Interested in identifying other invasives? This is a good website – detailed photos for identification and links to learn more about methods of control for invasive plants in the Eastern United States.  Plants are listed both by common name and by scientific name – use your browser’s “Find” function to search for what you’re looking for (but be aware that the common name be not be the same as what you know it as, so search by scientific name if possible).

By the way, the first picture in the blog is a young eastern hemlock (Tsuga canadensis) growing in my yard.  We got snow on Christmas Day, and I took this picture then.  It’s not a weed!

Sunday, December 19, 2010

Inspired by Nature

It is a delight to find beauty in nature no matter what the season.  Of course, I suppose it depends on your perspective of beauty.  For me this time of year it can be the silhouette of a deciduous tree’s branches against a grey sky ... or the pale brown leaves of American Beech (Fagus grandifolia) that remain on the young trees in a wooded area.  
The view from my back deck today

 
These images and many others come back to me when I’m deciding what to plant in my own yard.  I remember the silhouette of the large tree’s branches, and I am inspired to include some trees - like oaks - that will one day be large enough to create that effect.  I remember the leaves of the young beech trees, and I promise myself to rescue a few beech trees on my next rescue so that I can add some more to my yard.  Those leaves that stay in winter provide movement when the wind blows as well as some measure of privacy.  By late winter, they have faded to the color of antique lace, gracefully enrobing the branches.

Nature has some really good ideas!  This picture helps me remember that moss glows like a jewel in the wintertime, providing color and life in an otherwise brown winter landscape.  It helps me remember that I need to let moss grow where it plants itself, and I need to move bits of it into new places so that I can have more of these cheery patches of green.  Moss is also a great “nursery” plant, allowing the seeds of other plants to stay moist and fostering germination.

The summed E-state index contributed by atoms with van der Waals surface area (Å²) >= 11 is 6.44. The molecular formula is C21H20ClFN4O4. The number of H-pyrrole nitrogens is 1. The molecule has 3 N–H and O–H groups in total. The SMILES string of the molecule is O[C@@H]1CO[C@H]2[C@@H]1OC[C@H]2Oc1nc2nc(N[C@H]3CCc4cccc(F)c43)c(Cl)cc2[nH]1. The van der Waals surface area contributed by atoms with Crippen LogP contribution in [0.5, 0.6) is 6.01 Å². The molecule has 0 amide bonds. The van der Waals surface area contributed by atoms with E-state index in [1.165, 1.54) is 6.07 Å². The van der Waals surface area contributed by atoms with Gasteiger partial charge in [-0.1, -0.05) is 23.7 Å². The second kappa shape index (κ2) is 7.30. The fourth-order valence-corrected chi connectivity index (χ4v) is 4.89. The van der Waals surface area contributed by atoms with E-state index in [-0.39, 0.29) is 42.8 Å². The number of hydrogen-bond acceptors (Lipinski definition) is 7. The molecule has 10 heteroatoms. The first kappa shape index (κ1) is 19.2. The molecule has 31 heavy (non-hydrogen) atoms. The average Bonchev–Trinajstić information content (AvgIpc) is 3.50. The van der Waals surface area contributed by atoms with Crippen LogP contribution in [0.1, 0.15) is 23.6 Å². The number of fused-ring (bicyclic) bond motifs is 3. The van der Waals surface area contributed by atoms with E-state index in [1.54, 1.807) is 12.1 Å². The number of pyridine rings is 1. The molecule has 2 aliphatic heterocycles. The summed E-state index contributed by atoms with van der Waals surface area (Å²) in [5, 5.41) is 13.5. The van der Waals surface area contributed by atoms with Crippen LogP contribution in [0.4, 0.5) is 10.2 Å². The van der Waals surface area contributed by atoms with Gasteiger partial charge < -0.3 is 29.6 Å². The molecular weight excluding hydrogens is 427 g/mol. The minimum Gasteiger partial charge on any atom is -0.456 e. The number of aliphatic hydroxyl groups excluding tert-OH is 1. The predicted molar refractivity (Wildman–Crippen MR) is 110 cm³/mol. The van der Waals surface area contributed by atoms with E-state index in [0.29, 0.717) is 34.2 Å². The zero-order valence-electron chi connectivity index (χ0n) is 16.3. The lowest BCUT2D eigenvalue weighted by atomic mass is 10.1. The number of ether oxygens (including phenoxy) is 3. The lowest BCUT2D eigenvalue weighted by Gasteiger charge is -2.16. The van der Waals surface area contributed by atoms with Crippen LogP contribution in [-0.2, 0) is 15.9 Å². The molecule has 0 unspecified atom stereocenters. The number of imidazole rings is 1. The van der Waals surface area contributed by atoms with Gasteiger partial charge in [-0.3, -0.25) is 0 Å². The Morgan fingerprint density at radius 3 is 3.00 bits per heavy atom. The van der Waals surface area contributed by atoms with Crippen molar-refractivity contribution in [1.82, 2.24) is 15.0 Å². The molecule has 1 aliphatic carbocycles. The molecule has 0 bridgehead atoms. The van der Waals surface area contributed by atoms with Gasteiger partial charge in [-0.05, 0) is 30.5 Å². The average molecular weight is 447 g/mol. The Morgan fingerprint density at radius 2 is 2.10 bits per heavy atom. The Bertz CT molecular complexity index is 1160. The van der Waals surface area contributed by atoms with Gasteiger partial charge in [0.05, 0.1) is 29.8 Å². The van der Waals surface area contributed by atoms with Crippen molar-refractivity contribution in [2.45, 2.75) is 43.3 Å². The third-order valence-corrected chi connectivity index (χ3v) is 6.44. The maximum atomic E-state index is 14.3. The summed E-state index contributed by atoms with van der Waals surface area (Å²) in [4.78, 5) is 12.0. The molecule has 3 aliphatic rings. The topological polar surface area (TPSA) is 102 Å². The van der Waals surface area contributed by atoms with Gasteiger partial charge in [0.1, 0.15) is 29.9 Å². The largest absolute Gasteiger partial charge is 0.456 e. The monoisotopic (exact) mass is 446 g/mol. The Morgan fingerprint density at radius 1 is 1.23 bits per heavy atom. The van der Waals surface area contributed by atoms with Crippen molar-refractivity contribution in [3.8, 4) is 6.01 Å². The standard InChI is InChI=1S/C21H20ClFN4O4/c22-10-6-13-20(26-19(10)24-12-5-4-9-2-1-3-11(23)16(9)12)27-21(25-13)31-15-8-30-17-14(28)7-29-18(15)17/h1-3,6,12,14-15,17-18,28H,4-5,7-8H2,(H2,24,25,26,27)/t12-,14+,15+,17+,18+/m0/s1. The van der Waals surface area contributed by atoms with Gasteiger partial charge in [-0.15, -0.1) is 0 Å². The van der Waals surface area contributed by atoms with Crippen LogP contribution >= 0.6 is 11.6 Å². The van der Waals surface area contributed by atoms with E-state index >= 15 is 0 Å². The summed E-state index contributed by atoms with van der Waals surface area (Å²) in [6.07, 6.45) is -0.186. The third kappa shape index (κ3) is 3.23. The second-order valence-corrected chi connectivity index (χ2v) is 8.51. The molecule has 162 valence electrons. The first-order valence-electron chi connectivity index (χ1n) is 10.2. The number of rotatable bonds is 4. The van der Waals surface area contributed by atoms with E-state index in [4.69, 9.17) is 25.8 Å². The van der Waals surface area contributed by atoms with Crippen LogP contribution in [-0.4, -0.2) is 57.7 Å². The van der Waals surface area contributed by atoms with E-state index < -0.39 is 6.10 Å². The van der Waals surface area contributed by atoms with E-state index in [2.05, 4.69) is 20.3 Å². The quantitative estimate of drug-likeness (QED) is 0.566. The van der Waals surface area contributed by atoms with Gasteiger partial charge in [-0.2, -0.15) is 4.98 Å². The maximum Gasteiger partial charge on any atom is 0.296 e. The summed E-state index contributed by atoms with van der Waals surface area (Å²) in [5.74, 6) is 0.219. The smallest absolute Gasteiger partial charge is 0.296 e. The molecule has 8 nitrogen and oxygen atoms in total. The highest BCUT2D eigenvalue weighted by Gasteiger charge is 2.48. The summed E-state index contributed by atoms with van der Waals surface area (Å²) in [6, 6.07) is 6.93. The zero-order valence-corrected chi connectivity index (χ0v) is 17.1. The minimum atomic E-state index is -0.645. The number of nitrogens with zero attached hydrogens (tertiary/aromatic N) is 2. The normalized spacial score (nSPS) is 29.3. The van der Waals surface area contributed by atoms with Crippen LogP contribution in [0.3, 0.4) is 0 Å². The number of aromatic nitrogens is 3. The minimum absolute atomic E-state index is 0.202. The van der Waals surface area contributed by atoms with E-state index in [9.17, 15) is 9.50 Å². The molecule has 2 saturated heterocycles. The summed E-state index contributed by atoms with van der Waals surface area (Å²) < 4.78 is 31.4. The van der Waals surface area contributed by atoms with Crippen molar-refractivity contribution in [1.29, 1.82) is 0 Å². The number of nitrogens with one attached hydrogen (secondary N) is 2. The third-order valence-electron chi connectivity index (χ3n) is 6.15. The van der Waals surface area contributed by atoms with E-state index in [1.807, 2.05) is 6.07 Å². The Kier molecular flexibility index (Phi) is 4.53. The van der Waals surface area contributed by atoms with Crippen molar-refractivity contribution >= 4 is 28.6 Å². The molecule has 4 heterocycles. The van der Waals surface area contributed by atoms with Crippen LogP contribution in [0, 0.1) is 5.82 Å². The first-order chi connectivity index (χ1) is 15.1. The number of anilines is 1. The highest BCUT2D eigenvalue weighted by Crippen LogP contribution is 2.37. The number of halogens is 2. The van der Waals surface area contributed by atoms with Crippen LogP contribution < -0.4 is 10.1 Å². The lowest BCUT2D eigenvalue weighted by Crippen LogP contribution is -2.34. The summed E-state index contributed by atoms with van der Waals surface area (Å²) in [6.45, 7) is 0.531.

Sedum ternatum in moss
 
This picture reminds me to leave things where they land.  This log is sporting a healthy crop of moss, allowing it to become a nursery log.  The decomposing wood will feed thousands of insects, support the growth of fungi, and might be a home for small mammals.
 
These two pictures show me that plants naturally spring up in the oddest of places: this is Rue Anemone (Thalictrum thalictroides) next to a moss covered root
Rue Anemone (Thalictrum thalictroides)
Trillium luteum


and Yellow trillium (Trillium luteum) sprouting up from a clutch of rocks.  If I want to recreate some of nature’s good ideas, these are the concepts to remember. 








Here is a picture that challenged my perception of color combinations.  I don’t know that I would have put these plants together on my own, but they looked fabulous together when I came across them on a field trip to the Pocket in North Georgia.  The red/yellow flower is Red Columbine (Aquilegia canadensis), the purple flower is Scorpion-weed (Phacelia bipinnatifida) and there is a white flowering Sedum ternatum in there as well.